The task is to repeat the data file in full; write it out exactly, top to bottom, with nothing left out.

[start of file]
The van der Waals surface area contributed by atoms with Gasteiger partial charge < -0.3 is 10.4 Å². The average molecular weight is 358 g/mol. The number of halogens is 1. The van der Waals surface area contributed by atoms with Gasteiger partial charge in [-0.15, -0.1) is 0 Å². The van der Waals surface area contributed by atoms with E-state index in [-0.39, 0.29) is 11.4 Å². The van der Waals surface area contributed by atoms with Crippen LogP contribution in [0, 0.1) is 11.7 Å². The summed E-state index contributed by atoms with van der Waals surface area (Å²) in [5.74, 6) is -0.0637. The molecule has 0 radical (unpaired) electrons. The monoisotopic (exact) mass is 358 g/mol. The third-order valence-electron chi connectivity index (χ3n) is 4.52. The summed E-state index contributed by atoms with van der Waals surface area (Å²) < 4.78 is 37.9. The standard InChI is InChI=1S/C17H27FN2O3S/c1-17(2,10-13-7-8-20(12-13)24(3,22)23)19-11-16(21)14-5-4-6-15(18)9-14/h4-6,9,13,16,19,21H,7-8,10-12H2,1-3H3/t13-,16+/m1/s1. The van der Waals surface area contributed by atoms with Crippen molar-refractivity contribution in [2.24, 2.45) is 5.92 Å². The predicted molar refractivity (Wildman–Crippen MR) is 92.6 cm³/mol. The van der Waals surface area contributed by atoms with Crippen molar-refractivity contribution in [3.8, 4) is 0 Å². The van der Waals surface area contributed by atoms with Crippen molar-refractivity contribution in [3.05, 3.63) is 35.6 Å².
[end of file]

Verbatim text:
The van der Waals surface area contributed by atoms with Gasteiger partial charge < -0.3 is 10.4 Å². The average molecular weight is 358 g/mol. The number of halogens is 1. The van der Waals surface area contributed by atoms with Gasteiger partial charge in [-0.15, -0.1) is 0 Å². The van der Waals surface area contributed by atoms with E-state index in [-0.39, 0.29) is 11.4 Å². The van der Waals surface area contributed by atoms with Crippen LogP contribution in [0, 0.1) is 11.7 Å². The summed E-state index contributed by atoms with van der Waals surface area (Å²) in [5.74, 6) is -0.0637. The molecule has 0 radical (unpaired) electrons. The monoisotopic (exact) mass is 358 g/mol. The third-order valence-electron chi connectivity index (χ3n) is 4.52. The summed E-state index contributed by atoms with van der Waals surface area (Å²) < 4.78 is 37.9. The standard InChI is InChI=1S/C17H27FN2O3S/c1-17(2,10-13-7-8-20(12-13)24(3,22)23)19-11-16(21)14-5-4-6-15(18)9-14/h4-6,9,13,16,19,21H,7-8,10-12H2,1-3H3/t13-,16+/m1/s1. The van der Waals surface area contributed by atoms with Crippen molar-refractivity contribution in [2.24, 2.45) is 5.92 Å². The predicted molar refractivity (Wildman–Crippen MR) is 92.6 cm³/mol. The van der Waals surface area contributed by atoms with Crippen molar-refractivity contribution in [3.8, 4) is 0 Å². The van der Waals surface area contributed by atoms with Crippen molar-refractivity contribution in [3.05, 3.63) is 35.6 Å².